At Two Rivers Public Charter School, they taught us how to problem solve, and they made it relevant. Here are four tips that engaged me in my learning that you can adapt in your classroom:
1. Give Your Students Hard Problems
In the real world, we’re not going to have nice problems that will be easy to understand. We are going to have complex problems that require a lot more preparation than most math, science, or English classes will give us. The challenges in the real world won’t be simple, and the problems that are supposed to prepare us for that world shouldn’t be either.
2. Make Problem Solving Relevant to Your Students’ Lives
In the seventh grade, we looked at statistics concerning racial murders and the jury system. That’s something that is going to affect students later in life, and we got a chance to look at it from a mathematical perspective. Problems like that are actually relevant to us, and they’re not things we’re supposed to just memorize or learn. They are things from which we can take very important life lessons, and then actually apply them later on in life.
Related Article: Solving Real World Issues Through Problem-Based Learning
In the eighth grade, we wrote policy briefs in relation to gene editing and presented them to the National Academies of Sciences, Engineering, and Medicine. We talked to researchers who worked with CRISPR-Cas9 (a gene editing tool used to modify specific genes in organisms), and we studied how gene editing is evolving and how we can use this modern technology for science applications. At the same time, in English, we read The Giver by Lois Lowry and analyzed whether the society in the book was ethical to gain an understanding of what ethical means and how it’s applicable in real situations, like gene editing.
This wasn’t something where we were being told, “Somebody’s going to buy 60 watermelons at a store.” This was actually happening in real life, and the only people really discussing this were people whom it wasn’t even going to affect. This science won’t come into widespread use until much later, and we’re going to be the first ones who are actually in danger from the possible consequences of it. By presenting our policy briefs, we had a chance to make an impact and get our voice out there at only 14.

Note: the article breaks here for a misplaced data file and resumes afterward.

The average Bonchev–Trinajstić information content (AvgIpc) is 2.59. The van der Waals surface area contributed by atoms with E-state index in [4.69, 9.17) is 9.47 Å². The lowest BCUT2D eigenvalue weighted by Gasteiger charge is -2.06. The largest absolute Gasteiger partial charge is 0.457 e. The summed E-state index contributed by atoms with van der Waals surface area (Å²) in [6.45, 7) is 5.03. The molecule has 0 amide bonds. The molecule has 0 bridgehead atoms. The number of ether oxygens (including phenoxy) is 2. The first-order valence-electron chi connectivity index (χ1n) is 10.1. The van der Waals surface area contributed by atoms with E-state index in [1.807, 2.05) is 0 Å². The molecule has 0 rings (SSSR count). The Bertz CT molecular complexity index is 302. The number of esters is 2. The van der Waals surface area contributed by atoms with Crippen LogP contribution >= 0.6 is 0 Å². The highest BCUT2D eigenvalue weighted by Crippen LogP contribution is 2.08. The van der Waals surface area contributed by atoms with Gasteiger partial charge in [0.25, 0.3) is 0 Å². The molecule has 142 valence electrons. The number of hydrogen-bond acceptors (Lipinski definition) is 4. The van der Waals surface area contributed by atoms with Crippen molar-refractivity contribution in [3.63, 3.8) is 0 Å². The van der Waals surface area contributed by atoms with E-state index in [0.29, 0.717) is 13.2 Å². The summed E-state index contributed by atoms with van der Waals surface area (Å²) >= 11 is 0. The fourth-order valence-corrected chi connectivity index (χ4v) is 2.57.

3. Teach Your Students How to Grapple (It’s More Powerful Than Perseverance)
Grappling is like perseverance, but it goes beyond that. Perseverance means trying again and again, even after you’ve failed. Grappling implies trying even before you fail the first time. It’s thinking, “First, I’ll work with it independently. Okay, I’m really not understanding it. Let me go back to my notes. Okay, I have solved for the first part of it. Now I have the second part of it. Okay, I got the question wrong; let me try again. Maybe I can ask my peer now.” Grappling is working hard to make sure you understand the problem fully, and then using every resource at your fingertips to solve it.
4. Put More Importance on Student Understanding Than on Getting the Right Answer
I am graduating from Two Rivers with a practical view of the world. I don’t think that many students come out of middle school saying, “It was great.” And I don’t think many students have had this introduction to our society and its benefits and drawbacks. I’m also coming out of here with incredible problem-solving skills and the ability to look at any problem and have 10,000 ways to solve it in my mind already—because we don’t just memorize functions or the periodic table. We understand why, and we work to understand how to solve a problem instead of just getting the answer.
As students preparing for the real world, it is so much more impactful for us if our learning is relevant and challenging than if it is just about memorizing the right answers.